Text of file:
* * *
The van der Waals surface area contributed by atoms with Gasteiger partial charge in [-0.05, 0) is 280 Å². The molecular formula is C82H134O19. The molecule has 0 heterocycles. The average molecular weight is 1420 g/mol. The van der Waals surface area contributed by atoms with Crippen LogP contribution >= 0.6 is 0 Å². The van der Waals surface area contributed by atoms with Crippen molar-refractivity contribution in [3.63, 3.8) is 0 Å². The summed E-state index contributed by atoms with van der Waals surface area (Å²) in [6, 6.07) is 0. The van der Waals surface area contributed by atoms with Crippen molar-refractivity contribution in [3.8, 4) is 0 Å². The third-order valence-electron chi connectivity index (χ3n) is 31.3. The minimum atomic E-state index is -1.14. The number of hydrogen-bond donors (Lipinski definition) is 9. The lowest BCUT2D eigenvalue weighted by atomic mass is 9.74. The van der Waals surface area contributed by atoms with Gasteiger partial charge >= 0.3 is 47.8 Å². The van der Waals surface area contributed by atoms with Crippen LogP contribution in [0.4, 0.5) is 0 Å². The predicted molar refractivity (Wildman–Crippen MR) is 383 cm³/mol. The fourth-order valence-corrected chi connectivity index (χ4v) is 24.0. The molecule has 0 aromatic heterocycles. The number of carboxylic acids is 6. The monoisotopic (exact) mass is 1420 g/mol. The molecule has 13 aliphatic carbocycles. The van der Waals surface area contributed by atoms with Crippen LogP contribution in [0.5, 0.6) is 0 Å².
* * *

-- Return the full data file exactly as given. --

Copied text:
The van der Waals surface area contributed by atoms with Gasteiger partial charge in [-0.05, 0) is 280 Å². The molecular formula is C82H134O19. The molecule has 0 heterocycles. The average molecular weight is 1420 g/mol. The van der Waals surface area contributed by atoms with Crippen LogP contribution >= 0.6 is 0 Å². The van der Waals surface area contributed by atoms with Crippen molar-refractivity contribution in [3.63, 3.8) is 0 Å². The summed E-state index contributed by atoms with van der Waals surface area (Å²) in [6, 6.07) is 0. The van der Waals surface area contributed by atoms with Crippen molar-refractivity contribution in [3.8, 4) is 0 Å². The third-order valence-electron chi connectivity index (χ3n) is 31.3. The minimum atomic E-state index is -1.14. The number of hydrogen-bond donors (Lipinski definition) is 9. The lowest BCUT2D eigenvalue weighted by atomic mass is 9.74. The van der Waals surface area contributed by atoms with Gasteiger partial charge >= 0.3 is 47.8 Å². The van der Waals surface area contributed by atoms with Crippen LogP contribution in [0.4, 0.5) is 0 Å². The predicted molar refractivity (Wildman–Crippen MR) is 383 cm³/mol. The fourth-order valence-corrected chi connectivity index (χ4v) is 24.0. The molecule has 0 aromatic heterocycles. The number of carboxylic acids is 6. The monoisotopic (exact) mass is 1420 g/mol. The molecule has 13 aliphatic carbocycles. The van der Waals surface area contributed by atoms with Crippen LogP contribution in [0.5, 0.6) is 0 Å².